Samsung’s Note 7 battery explosions remains a mystery till date. The company has not bothered to provide any technical explanation of why the explosions happened. In this backdrop, a team named ‘Instrumental’, which helps the hardware companies find and fix the technical issues, took an initiative to follow up the problem, revealing that “the design caused Samsung Galaxy Note 7 battery explosion”.
According to Instrumental, Samsung Galaxy Note 7 smartphone’s battery is a flattened lithium-polymer battery in the form of a “jelly-roll”. It consists of a positive layer made of lithium cobalt oxide, a negative layer made of graphite, and two electrolyte-soaked separator layers made of polymer. The separator layer ensures that the energy flows between the positive and negative, at the same time, prevent those layers from touching each other. In the case of Samsung, this separator layer is thin and the pressure of the battery (due to normal mechanical swell from the battery or when stress comes through back cover, like while sitting with the phone in the back pocket), will squeeze the separator layer to a point where the positive and negative layers touch, leading to explosion.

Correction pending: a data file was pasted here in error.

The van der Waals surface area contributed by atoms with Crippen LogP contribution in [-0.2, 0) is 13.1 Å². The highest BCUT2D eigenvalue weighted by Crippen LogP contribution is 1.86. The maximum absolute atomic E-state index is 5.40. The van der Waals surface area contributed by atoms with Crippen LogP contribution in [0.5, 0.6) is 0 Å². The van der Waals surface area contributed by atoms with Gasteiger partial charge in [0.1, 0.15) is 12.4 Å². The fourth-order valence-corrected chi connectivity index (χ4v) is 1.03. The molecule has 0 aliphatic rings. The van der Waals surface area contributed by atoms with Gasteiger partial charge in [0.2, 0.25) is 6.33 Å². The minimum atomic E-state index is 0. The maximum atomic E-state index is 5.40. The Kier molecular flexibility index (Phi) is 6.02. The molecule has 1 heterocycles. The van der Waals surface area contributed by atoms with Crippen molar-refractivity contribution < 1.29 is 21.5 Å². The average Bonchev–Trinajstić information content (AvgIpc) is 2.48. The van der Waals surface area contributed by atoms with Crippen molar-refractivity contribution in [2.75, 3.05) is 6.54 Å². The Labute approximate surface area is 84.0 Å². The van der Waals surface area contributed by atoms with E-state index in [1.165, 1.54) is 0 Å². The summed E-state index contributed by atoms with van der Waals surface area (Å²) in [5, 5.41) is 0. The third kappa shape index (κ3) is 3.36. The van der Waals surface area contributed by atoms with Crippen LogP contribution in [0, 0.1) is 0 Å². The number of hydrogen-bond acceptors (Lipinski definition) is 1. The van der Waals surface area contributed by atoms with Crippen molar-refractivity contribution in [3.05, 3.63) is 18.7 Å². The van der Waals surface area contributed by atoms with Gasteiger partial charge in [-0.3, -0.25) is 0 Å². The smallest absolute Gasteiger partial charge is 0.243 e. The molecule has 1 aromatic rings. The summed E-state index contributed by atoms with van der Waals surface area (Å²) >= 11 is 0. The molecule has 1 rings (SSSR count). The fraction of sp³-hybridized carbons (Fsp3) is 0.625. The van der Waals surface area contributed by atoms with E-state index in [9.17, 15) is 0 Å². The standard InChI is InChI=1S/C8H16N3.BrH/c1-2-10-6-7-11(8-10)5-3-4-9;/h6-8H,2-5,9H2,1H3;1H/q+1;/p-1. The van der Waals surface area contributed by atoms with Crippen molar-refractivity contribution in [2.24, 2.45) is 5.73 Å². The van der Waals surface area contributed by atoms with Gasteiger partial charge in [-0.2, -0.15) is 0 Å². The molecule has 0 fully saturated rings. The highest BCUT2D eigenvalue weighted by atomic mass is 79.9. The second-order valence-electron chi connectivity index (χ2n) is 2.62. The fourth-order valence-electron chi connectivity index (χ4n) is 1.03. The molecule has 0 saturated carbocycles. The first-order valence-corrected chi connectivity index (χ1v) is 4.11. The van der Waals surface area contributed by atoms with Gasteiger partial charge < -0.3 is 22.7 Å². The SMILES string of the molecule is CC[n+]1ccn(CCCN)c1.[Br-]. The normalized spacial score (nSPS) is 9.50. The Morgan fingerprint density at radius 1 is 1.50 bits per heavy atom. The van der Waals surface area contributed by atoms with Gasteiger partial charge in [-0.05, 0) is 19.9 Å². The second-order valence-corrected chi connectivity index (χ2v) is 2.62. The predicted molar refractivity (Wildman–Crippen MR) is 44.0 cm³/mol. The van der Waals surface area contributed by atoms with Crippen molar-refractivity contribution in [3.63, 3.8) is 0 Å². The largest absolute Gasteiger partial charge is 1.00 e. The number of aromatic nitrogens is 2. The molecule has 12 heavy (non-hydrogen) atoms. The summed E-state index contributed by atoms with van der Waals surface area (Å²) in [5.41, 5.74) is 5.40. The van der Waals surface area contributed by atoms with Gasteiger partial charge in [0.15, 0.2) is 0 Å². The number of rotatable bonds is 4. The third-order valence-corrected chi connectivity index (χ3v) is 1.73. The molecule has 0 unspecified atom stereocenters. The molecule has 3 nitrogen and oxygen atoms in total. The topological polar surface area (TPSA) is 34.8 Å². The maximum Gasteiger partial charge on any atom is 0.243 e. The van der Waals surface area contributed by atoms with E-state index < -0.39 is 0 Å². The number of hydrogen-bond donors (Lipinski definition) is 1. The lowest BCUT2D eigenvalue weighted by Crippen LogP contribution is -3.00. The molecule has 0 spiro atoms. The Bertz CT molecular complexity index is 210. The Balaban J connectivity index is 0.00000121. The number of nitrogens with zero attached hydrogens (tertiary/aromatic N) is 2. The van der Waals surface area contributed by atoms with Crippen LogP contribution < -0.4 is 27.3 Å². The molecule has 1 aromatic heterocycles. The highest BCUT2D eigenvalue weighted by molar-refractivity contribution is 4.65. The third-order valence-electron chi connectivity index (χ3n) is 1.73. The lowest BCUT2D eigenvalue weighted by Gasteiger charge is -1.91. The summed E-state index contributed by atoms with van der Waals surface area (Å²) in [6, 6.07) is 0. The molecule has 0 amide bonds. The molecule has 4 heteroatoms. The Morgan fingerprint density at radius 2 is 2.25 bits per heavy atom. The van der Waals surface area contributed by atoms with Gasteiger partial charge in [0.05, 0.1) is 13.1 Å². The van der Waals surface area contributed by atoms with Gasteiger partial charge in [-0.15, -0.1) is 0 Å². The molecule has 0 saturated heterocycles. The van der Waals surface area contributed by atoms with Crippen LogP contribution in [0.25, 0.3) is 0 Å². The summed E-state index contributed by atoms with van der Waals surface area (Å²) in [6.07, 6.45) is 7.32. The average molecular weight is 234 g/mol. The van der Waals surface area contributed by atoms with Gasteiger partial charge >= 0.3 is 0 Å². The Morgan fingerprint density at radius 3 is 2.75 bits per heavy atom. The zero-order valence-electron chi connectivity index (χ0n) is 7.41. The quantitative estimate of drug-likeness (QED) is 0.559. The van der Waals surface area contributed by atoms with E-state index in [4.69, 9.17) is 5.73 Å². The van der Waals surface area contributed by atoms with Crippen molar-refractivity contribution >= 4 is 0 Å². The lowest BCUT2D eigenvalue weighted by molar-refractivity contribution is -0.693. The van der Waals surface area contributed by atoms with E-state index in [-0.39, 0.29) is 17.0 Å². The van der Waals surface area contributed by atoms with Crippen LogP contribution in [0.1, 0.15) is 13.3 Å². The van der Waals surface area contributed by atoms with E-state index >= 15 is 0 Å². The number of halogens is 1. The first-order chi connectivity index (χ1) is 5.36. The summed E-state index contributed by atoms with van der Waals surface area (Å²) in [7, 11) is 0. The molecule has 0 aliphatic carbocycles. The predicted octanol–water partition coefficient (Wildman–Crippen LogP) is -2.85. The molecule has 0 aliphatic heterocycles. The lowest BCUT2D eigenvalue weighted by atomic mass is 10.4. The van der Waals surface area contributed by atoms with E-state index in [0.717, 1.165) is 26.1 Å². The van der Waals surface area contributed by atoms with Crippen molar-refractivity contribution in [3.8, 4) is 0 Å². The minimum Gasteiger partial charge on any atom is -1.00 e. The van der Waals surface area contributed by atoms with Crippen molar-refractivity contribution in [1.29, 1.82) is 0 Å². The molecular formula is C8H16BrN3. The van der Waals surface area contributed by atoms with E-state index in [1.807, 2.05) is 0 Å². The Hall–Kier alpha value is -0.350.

Also, there was no ceiling above the battery to deal with the natural mechanical swell of the battery. Instrumental also added that the Samsung engineers pushed the boundaries to create a long-lasting battery. “Samsung engineers designed out all of the margins in the thickness of the battery, which is the direction where you get the most capacity gain for each unit of volume,” the team explained.
The engineers have kept the battery inside a CNC-machined pocket to protect it from being poked by other internal components. Hence, they manufactured a super-aggressive battery and protected it internally.
The area where it failed is in the test validation of the battery. Battery tests require an enormous amount of time (perhaps, more than a year), and 1000s of batteries need to tested to get the result. There were reports stating that Samsung chose an internal testing of the batteries and did not depend on the third-party labs. The rush to launch the product in the market and choosing an internal battery test clearly point out to the fact that the manufacturer did not focus properly on the battery testing.
Replacing the battery of Samsung Galaxy Note 7 using a normally designed battery (with standard manufacturing parameters) would have solved the issue. However, choosing this option would have reduced the battery life of Note 7 much below its competitors including iPhone 7 Plus.
In the conclusion of the report, Instrumental stated, “Samsung took a deliberate step towards danger, and their existing test infrastructure and design validation process failed them. They shipped a dangerous product.”